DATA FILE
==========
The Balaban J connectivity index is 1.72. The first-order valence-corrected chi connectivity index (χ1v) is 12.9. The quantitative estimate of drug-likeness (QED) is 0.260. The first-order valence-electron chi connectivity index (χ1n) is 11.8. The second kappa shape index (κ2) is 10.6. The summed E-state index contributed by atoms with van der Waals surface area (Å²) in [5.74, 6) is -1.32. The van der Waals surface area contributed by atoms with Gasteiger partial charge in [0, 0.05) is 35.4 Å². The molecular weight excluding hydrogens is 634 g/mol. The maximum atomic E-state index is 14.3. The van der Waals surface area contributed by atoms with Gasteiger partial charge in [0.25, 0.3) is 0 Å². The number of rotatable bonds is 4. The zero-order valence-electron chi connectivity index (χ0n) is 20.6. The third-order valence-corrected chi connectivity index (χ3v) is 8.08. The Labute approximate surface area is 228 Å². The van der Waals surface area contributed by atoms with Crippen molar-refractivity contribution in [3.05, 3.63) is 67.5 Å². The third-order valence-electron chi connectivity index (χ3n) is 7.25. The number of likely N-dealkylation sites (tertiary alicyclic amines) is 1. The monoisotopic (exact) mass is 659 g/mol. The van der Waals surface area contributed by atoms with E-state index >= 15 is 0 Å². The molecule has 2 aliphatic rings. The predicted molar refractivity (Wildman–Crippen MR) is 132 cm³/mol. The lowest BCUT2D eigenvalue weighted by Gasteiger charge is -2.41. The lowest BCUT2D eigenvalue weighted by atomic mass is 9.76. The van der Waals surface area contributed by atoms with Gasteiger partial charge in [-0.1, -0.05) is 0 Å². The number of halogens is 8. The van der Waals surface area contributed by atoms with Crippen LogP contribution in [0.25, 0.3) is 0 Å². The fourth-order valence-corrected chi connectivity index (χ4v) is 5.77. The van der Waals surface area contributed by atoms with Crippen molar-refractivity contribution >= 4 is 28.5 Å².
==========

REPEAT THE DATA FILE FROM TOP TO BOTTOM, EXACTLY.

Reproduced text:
The Balaban J connectivity index is 1.72. The first-order valence-corrected chi connectivity index (χ1v) is 12.9. The quantitative estimate of drug-likeness (QED) is 0.260. The first-order valence-electron chi connectivity index (χ1n) is 11.8. The second kappa shape index (κ2) is 10.6. The summed E-state index contributed by atoms with van der Waals surface area (Å²) in [5.74, 6) is -1.32. The van der Waals surface area contributed by atoms with Gasteiger partial charge in [0, 0.05) is 35.4 Å². The molecular weight excluding hydrogens is 634 g/mol. The maximum atomic E-state index is 14.3. The van der Waals surface area contributed by atoms with Gasteiger partial charge in [0.25, 0.3) is 0 Å². The number of rotatable bonds is 4. The zero-order valence-electron chi connectivity index (χ0n) is 20.6. The third-order valence-corrected chi connectivity index (χ3v) is 8.08. The Labute approximate surface area is 228 Å². The van der Waals surface area contributed by atoms with Crippen molar-refractivity contribution in [3.05, 3.63) is 67.5 Å². The third-order valence-electron chi connectivity index (χ3n) is 7.25. The number of likely N-dealkylation sites (tertiary alicyclic amines) is 1. The monoisotopic (exact) mass is 659 g/mol. The van der Waals surface area contributed by atoms with E-state index >= 15 is 0 Å². The molecule has 2 aliphatic rings. The predicted molar refractivity (Wildman–Crippen MR) is 132 cm³/mol. The lowest BCUT2D eigenvalue weighted by Gasteiger charge is -2.41. The lowest BCUT2D eigenvalue weighted by atomic mass is 9.76. The van der Waals surface area contributed by atoms with Gasteiger partial charge in [-0.1, -0.05) is 0 Å². The number of halogens is 8. The van der Waals surface area contributed by atoms with Crippen LogP contribution in [0.25, 0.3) is 0 Å². The fourth-order valence-corrected chi connectivity index (χ4v) is 5.77. The van der Waals surface area contributed by atoms with Crippen molar-refractivity contribution >= 4 is 28.5 Å².